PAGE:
Once you come up with the root cause, consider those areas that are more vital to your boss so he can have more confidence and faith in you. If your boss likes to do things properly, triple check your work to make sure there are no mistakes. If your boss is more concerned and has extraordinary regulatory needs; be as quick to respond as possible and interconnect properly about how things are going.
Though, in this way you will be able to generate more possibilities to make your boss happy with what you produce.
4- Reexamine their Behavior
When you have a micromanaging boss, instead of getting annoyed or trying to fight back on that behavior, take a step back and reexamine it. Ask good open-ended questions to your manager that will help you comprehend their objective better. Cooperate with your boss with a chance to look beyond them and also evaluate the alternative ways of achieving the same outcomes.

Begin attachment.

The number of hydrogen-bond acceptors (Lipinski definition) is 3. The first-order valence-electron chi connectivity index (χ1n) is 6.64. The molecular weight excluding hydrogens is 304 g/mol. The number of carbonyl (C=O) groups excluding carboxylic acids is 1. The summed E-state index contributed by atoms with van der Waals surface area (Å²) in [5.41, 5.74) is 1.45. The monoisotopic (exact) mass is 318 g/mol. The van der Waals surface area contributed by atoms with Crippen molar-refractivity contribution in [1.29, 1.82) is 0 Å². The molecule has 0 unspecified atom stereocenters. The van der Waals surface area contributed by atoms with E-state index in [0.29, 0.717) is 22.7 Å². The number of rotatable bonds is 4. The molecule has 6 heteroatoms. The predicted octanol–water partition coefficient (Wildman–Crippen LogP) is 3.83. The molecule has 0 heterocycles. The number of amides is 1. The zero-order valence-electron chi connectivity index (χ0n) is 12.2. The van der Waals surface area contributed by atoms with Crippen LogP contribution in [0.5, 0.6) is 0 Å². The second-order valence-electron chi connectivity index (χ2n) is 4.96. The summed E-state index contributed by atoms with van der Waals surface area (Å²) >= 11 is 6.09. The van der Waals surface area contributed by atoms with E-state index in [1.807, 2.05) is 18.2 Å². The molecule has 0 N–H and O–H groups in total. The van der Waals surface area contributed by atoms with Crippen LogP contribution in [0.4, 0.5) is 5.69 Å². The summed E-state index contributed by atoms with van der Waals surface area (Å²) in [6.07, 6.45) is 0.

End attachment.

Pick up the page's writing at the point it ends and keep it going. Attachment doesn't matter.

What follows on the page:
If your boss constantly asking for updates, engage them in a sweet word of mouth like, “I understand we need to deliver this project on time, I can guarantee you that I’m on top of this project, when and how would you like me to share updates and concerns?, It will help me to organize my time better and focus on accomplishing our shared goals.”
Though, by stating your intent clearly and using an optimistic tone, you can force them to think and act in a different way.
5- Establish Standards
Whenever you notice your manager representing micro managerial tendencies, an active methodology involves establishing standards to line up the most strategic ways to collaborate with your manager. Set up time with your manager to;
- Create goals: what you actually need to achieve.